The Department of Agriculture’s recent webinars have had one familiar refrain. Whether it’s CAP or nitrates, every query and opinion is met with a comment like “send that to us in a submission” or “make sure to put that in writing”.

On the face of it, it’s a fair enough request. But there is an uneasy feeling among farmers that their voices are being diluted.

Direct democracy is where everybody gets to decide everything.

Bin charges, tax rates, divorce laws – all governed by popular decree. It doesn’t really exist anywhere, although Switzerland has a shake of it. And there’s a good reason.

Life is not a reality television series. It’s less glossy and much tougher. We vote for people to govern, and they govern until we vote them out.

Farmers elect leaders to represent them. Their voices are farmers’ voices – if not, they get turfed out just like governments.

Saying all voices are equal dilutes those leaders’ input. It’s like throwing a bottle of whiskey into a swimming pool.

Interest penalties

We’ve also heard that farmers who are being hit with BEAM penalties will now face interest penalties unless the money is returned instantly. Over 3,000 farmers have been contacted to inform them they must return the monies paid out for non-compliance with one or other of the scheme’s conditions.

They now further know that if the money is not repaid within 30 days, they will be hit with interest, at a cost of 3% per annum. And this has got right up farmers’ noses.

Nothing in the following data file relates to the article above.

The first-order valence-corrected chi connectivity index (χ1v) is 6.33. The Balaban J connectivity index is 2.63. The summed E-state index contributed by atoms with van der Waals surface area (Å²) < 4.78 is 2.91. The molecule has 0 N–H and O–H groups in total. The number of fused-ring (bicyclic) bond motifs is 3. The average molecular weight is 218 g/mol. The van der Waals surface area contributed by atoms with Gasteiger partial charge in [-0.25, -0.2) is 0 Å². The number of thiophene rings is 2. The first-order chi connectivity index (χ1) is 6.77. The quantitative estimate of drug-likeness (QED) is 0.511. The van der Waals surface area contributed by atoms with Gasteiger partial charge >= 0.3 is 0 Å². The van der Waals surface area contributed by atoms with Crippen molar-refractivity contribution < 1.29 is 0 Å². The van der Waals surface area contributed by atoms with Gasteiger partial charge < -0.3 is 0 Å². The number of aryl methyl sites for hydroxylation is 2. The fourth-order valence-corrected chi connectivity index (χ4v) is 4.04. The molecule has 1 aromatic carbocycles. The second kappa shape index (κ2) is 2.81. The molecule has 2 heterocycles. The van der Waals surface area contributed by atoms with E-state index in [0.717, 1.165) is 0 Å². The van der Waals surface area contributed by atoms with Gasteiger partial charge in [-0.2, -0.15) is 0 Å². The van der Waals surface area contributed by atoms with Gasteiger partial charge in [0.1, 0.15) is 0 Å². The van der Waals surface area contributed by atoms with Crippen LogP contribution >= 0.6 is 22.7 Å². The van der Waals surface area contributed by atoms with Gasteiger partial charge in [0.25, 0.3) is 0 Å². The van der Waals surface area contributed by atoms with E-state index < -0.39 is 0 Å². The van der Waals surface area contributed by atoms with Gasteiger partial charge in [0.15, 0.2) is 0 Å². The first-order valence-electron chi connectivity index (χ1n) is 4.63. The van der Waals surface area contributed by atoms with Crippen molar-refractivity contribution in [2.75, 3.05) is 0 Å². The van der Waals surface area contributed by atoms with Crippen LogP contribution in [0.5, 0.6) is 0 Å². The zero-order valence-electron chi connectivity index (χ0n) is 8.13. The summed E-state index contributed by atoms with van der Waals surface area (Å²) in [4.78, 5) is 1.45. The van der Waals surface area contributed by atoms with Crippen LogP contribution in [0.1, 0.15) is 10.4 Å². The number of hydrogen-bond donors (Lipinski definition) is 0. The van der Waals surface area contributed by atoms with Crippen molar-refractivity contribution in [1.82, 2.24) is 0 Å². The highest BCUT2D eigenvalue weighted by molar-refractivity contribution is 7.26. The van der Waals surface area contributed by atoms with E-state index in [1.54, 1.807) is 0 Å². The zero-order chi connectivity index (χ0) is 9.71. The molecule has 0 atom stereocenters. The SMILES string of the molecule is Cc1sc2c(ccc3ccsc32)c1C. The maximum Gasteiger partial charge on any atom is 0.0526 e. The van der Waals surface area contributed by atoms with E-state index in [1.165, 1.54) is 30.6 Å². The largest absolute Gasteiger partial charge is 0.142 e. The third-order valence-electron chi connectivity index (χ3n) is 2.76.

Why? Well, the BEAM scheme conditions have never been popular, particularly the stocking reduction requirement some have fallen foul of. But mainly it’s because farmers are left wondering how this one-way street for the application of interest can exist.

For every year, thousands of farmers have their payments held up. Sometimes it is entirely or partly the farmer’s fault. An error in the application or a flag raised by an inspection will halt payment.

But other times it’s not the farmer’s fault at all. It might be because an inspection is planned.

It may be that the farmer is fighting the Department’s maps on entirely legitimate grounds. It might be the knock-on effect of a lease of related entitlements gone wrong. A farmer might be the legitimate party in a double claim.

If payment is held up for this or other reasons, it can be delayed for months. The pockets of most farmers would be shallower than the Department’s but farmers don’t get to charge the Department interest.

Will the farmers waiting years for felling licences be able to levy the Department for interest on their income forgone?